The West End: ‘Middle-Class’ Values and Commercialisation

  • Michael Goron
Part of the Palgrave Studies in British Musical Theatre book series (PSBMT)


Goron investigates ways in which the late-nineteenth-century West End musical stage was affected by ‘respectable’ values. A brief historical summary of the development of West End theatre between 1843 and 1881 addresses the genesis of the D’Oyly Carte Opera Company within the booming leisure marketplace of late-Victorian London. Goron explores changes in middle-class leisure habits, and the consequent development of theatrical entertainments to meet the needs of a ‘respectable’ market sector. The chapter also explores the profit-driven ‘gentrification’ of the West End and the pricing out of working-class audiences, which occurred alongside attempts to raise the social standing of theatre practitioners. Popular musical theatre genres such as burlesque and operetta are examined to assess their relationship to existing ‘middle-class’ anti-theatrical prejudice. This chapter also explores ways in which Gilbert, Sullivan and Carte positioned their product in the theatrical marketplace through a deliberate rejection of earlier musical theatre forms and conformity to ‘high-art’ tastes.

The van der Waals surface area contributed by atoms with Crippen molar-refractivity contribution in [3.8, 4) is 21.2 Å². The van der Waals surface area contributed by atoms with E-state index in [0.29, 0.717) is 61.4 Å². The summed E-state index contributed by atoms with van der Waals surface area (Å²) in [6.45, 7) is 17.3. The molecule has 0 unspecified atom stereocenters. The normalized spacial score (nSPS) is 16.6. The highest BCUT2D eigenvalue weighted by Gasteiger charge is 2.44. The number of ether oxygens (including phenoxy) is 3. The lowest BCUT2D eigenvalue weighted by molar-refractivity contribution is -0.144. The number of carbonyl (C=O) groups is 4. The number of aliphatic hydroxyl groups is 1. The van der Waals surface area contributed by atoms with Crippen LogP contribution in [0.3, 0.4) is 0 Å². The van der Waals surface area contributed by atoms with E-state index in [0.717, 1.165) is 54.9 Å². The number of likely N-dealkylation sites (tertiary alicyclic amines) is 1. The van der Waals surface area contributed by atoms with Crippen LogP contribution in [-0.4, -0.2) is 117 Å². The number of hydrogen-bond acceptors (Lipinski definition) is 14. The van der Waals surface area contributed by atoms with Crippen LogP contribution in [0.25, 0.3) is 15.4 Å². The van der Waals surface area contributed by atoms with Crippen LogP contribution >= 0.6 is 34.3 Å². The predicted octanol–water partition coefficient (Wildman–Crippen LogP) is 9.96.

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Copyright information

© The Author(s) 2016

Authors and Affiliations

  • Michael Goron
    • 1
    • 2
  1. 1.Southampton Solent UniversitySouthamptonUK
  2. 2.University of WinchesterWinchesterUK

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